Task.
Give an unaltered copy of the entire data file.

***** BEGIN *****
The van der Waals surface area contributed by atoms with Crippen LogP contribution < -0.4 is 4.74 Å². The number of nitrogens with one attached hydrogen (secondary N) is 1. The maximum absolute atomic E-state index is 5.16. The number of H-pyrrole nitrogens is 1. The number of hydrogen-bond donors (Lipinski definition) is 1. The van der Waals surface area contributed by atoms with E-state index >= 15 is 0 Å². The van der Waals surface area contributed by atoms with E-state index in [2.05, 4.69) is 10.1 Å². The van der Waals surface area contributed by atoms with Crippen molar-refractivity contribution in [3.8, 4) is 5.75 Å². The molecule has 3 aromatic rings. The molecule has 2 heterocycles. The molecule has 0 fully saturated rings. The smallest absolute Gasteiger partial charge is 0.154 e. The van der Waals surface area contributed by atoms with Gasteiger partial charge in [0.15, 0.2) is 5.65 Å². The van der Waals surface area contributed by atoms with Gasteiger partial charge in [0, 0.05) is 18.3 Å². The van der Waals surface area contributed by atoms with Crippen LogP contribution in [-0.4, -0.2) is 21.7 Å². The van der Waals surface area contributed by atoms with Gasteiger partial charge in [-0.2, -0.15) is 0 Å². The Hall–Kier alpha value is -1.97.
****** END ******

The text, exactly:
The van der Waals surface area contributed by atoms with Crippen LogP contribution < -0.4 is 4.74 Å². The number of nitrogens with one attached hydrogen (secondary N) is 1. The maximum absolute atomic E-state index is 5.16. The number of H-pyrrole nitrogens is 1. The number of hydrogen-bond donors (Lipinski definition) is 1. The van der Waals surface area contributed by atoms with E-state index >= 15 is 0 Å². The van der Waals surface area contributed by atoms with E-state index in [2.05, 4.69) is 10.1 Å². The van der Waals surface area contributed by atoms with Crippen molar-refractivity contribution in [3.8, 4) is 5.75 Å². The molecule has 3 aromatic rings. The molecule has 2 heterocycles. The molecule has 0 fully saturated rings. The smallest absolute Gasteiger partial charge is 0.154 e. The van der Waals surface area contributed by atoms with Gasteiger partial charge in [0.15, 0.2) is 5.65 Å². The van der Waals surface area contributed by atoms with Gasteiger partial charge in [0, 0.05) is 18.3 Å². The van der Waals surface area contributed by atoms with Crippen LogP contribution in [-0.4, -0.2) is 21.7 Å². The van der Waals surface area contributed by atoms with Gasteiger partial charge in [-0.2, -0.15) is 0 Å². The Hall–Kier alpha value is -1.97.